For a long time, “weird” and “supernatural horror” were almost synonyms. The pulp magazine “Weird Tales” was founded in 1923, focusing mostly on horror but also including fantasy fiction (such as Robert E. Howard’s “Conan” stories). In 1938 H.P. Lovecraft wrote Supernatural Horror in Literature and used “weird” essentially as a synonym for “supernatural horror,” devoting chapters to “The Weird Tradition in America” and “The Weird Tradition in the British Isles.” In his Introduction, Lovecraft wrote, “[t]he one test of the really weird is simply this—whether or not there be excited in the reader a profound sense of dread, and of contact with unknown spheres and powers; a subtle attitude of awed listening, as if for the beating of black wings or the scratching of outside shapes and entities on the known universe’s utmost rim.” There’s something religious in that description of the weird, with its focus on the “unknown” and “awe” and the suggestion of something that exists past the limits of our everyday reality, simultaneously intriguing and terrifying us from the Beyond.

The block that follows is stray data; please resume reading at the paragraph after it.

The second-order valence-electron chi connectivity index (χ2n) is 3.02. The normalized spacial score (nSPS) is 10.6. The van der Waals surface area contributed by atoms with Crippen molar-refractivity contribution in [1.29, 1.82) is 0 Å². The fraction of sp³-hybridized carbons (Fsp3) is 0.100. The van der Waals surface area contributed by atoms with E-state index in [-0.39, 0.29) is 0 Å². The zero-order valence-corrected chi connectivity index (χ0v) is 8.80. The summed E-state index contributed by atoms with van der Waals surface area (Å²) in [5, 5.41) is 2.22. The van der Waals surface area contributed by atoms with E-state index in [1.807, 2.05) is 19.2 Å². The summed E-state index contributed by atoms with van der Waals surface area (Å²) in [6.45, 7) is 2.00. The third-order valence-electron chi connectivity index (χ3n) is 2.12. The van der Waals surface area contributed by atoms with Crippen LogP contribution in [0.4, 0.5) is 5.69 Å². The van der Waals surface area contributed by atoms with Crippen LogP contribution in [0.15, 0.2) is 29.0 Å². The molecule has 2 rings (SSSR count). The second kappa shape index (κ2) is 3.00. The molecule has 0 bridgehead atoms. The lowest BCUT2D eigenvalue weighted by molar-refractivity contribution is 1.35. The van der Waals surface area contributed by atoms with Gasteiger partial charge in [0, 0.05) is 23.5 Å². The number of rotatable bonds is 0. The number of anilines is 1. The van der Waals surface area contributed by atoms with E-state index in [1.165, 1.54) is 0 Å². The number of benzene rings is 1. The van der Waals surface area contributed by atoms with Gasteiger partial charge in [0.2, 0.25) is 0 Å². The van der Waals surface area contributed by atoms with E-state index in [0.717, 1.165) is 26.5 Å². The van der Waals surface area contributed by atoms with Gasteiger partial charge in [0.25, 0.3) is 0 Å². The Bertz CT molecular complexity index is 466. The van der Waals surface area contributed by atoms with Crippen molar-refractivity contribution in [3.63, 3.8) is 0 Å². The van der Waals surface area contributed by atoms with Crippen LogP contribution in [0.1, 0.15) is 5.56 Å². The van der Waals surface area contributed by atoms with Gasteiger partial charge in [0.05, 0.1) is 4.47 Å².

Increasingly, however, our idea of the weird has come to encompass the surreal, the absurd, and other forms of psychological strangeness that don’t depend on the supernatural for their weird effect. For this reason, I think it’s better to use the term “uncanny” to describe the species of weird that results from an encounter with eldritch forces.